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As I've mentioned before, I wanted to get as wide a variety of pieces as possible going into this year's Comicpalooza for the fifth anniversary celebration. That included a "manga girls" bloc where I tried to match characters to art styles. I was thinking of an anime Zook, a Tuxedo Mask-ish Conjurer, and so on. The first day, my problem was that I had my kind of jealous girlfriend in tow, and tried to only approach female artists when I could break off on my own. It didn't help that three of them were grouped together at one stand, and in fact that stopped me on day two when I was on my own. It's bar logic-- how do you approach a group of women and choose one or two without offending the rest? That sounds sexist, but I speak from experience. One year, I kept setting up commissions with male artists that I'd vetted, but then threw a bone to his unknown buddy at the table, only to end up disappointed and cash poor as a result. I had a bit of that this year as well. At one con, a guy who was frankly just plain terrible horned in on two other artists' table to try to press me for a commission. Later, he found a permanent locale, and flagged me down again. I kept having to smile, nod, and back away without committing to anything (not even an opinion on his awful work.) It's awkward and a buzzkill for all concerned.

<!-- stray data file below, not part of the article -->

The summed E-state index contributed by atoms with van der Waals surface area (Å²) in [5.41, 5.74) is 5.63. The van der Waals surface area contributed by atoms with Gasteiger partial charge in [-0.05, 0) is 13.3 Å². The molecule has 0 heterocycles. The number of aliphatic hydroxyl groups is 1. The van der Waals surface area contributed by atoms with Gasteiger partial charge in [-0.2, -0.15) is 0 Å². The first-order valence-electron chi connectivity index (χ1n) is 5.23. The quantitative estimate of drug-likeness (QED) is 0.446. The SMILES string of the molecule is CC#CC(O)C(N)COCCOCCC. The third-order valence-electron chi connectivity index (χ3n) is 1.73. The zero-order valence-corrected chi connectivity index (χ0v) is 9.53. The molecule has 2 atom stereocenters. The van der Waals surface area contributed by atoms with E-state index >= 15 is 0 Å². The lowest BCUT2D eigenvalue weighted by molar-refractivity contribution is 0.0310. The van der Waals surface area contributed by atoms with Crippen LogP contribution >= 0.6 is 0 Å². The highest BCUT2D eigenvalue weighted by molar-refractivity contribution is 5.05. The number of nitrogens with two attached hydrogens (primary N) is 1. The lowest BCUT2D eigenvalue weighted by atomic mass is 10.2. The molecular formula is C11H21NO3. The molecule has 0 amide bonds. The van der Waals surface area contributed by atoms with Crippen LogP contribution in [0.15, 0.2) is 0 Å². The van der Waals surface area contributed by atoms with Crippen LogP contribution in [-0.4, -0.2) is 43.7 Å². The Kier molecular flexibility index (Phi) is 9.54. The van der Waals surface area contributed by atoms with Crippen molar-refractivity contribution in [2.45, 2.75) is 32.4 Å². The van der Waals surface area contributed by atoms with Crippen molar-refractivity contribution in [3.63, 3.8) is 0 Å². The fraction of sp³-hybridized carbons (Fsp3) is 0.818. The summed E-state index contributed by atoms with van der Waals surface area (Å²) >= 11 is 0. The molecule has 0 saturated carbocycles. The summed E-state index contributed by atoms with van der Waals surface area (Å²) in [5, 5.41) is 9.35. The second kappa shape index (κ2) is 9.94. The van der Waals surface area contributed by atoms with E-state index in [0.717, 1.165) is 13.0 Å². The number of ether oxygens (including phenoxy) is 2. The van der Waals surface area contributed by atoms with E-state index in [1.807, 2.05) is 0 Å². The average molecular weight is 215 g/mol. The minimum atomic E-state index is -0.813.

Instead of commissioning three artists, I got three pieces from one. Lane Montoya had a professional table where she offered prints, buttons and such. She had support working with her at the table, rather than competing for her dollars. After Friday's Princess Cha'rissa commission, I knew she offered quality full color commissions for a great price, on firm board that was polypagged and sealed with a nifty sticker. Where's my incentive to shop around?
I had a few subjects that hadn't worked out with other artists, but I felt bad about trading one half naked alien girl like Cha'rissa with another like Cay'an. Instead, I figured the Princess' intended from the "Rings of Saturn" arc, Jemm, would compliment nicely. On the down side, with the slight instruction of "again," Montoya provided another straightforward full figure. I haven't been a big fan of the ripped Jemm of recent years, preferring him as an exaggeration of a gangly teen, which Montoya captured here. The 8½" x 11" board couldn't quite fit it all though, and from a distance the cut-off near the ankles makes him look squat. Aside from that optical illusion, I think it's swell. I like Jemm's delicate features and slim build. The red flesh tones really pop, and my favorite element is the swirling, shimmering cape. It has the effect of appearing translucent with prismatic purples that look quite cool. It took a bit of time to pull off, so I picked this one up on Sunday, as well as offering a final commission where Montoya could really cut loose. We'll see that next month, but for now, check out Montoya's deviantART page.